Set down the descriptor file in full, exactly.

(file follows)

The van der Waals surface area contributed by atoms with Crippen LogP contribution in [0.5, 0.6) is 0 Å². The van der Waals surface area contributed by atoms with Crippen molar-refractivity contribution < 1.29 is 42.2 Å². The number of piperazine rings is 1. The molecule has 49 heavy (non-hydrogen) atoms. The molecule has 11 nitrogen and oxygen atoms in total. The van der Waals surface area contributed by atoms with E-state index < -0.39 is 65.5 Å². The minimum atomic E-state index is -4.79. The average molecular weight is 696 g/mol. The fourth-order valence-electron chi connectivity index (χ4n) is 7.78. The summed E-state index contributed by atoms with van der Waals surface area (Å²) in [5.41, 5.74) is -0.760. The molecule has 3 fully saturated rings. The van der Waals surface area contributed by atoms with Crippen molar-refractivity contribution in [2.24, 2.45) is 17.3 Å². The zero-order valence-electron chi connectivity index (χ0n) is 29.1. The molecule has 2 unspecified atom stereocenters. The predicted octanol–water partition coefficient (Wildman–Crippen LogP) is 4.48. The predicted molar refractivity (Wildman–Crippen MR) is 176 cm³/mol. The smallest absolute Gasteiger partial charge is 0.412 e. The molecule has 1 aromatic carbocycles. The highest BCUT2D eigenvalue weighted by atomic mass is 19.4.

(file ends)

The van der Waals surface area contributed by atoms with Crippen LogP contribution in [0.5, 0.6) is 0 Å². The van der Waals surface area contributed by atoms with Crippen molar-refractivity contribution < 1.29 is 42.2 Å². The number of piperazine rings is 1. The molecule has 49 heavy (non-hydrogen) atoms. The molecule has 11 nitrogen and oxygen atoms in total. The van der Waals surface area contributed by atoms with E-state index < -0.39 is 65.5 Å². The minimum atomic E-state index is -4.79. The average molecular weight is 696 g/mol. The fourth-order valence-electron chi connectivity index (χ4n) is 7.78. The summed E-state index contributed by atoms with van der Waals surface area (Å²) in [5.41, 5.74) is -0.760. The molecule has 3 fully saturated rings. The van der Waals surface area contributed by atoms with Crippen molar-refractivity contribution in [2.24, 2.45) is 17.3 Å². The zero-order valence-electron chi connectivity index (χ0n) is 29.1. The molecule has 2 unspecified atom stereocenters. The predicted octanol–water partition coefficient (Wildman–Crippen LogP) is 4.48. The predicted molar refractivity (Wildman–Crippen MR) is 176 cm³/mol. The smallest absolute Gasteiger partial charge is 0.412 e. The molecule has 1 aromatic carbocycles. The highest BCUT2D eigenvalue weighted by atomic mass is 19.4.